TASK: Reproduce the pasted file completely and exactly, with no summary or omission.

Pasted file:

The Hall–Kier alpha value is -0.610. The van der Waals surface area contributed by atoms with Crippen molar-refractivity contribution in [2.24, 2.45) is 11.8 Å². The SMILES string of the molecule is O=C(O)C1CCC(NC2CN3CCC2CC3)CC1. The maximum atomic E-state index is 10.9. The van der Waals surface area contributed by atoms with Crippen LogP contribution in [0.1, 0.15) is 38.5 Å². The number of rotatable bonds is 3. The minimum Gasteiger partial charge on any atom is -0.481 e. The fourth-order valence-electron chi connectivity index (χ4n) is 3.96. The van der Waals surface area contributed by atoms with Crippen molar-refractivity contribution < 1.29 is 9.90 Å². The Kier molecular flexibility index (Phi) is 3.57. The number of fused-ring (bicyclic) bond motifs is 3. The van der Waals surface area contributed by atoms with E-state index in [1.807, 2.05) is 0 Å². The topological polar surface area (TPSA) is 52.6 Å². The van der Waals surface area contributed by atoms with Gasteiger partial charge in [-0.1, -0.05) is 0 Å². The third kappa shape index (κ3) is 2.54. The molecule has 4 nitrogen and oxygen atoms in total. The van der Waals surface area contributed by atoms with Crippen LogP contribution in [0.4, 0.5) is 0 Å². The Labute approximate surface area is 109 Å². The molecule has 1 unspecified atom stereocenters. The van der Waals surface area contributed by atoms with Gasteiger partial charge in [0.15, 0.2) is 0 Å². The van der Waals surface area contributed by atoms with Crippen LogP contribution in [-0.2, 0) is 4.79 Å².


The Hall–Kier alpha value is -0.610. The van der Waals surface area contributed by atoms with Crippen molar-refractivity contribution in [2.24, 2.45) is 11.8 Å². The SMILES string of the molecule is O=C(O)C1CCC(NC2CN3CCC2CC3)CC1. The maximum atomic E-state index is 10.9. The van der Waals surface area contributed by atoms with Crippen LogP contribution in [0.1, 0.15) is 38.5 Å². The number of rotatable bonds is 3. The minimum Gasteiger partial charge on any atom is -0.481 e. The fourth-order valence-electron chi connectivity index (χ4n) is 3.96. The van der Waals surface area contributed by atoms with Crippen molar-refractivity contribution < 1.29 is 9.90 Å². The Kier molecular flexibility index (Phi) is 3.57. The number of fused-ring (bicyclic) bond motifs is 3. The van der Waals surface area contributed by atoms with E-state index in [1.807, 2.05) is 0 Å². The topological polar surface area (TPSA) is 52.6 Å². The van der Waals surface area contributed by atoms with Gasteiger partial charge in [-0.1, -0.05) is 0 Å². The third kappa shape index (κ3) is 2.54. The molecule has 4 nitrogen and oxygen atoms in total. The van der Waals surface area contributed by atoms with Crippen LogP contribution in [0.4, 0.5) is 0 Å². The Labute approximate surface area is 109 Å². The molecule has 1 unspecified atom stereocenters. The van der Waals surface area contributed by atoms with Gasteiger partial charge in [0.15, 0.2) is 0 Å². The van der Waals surface area contributed by atoms with Crippen LogP contribution in [-0.2, 0) is 4.79 Å².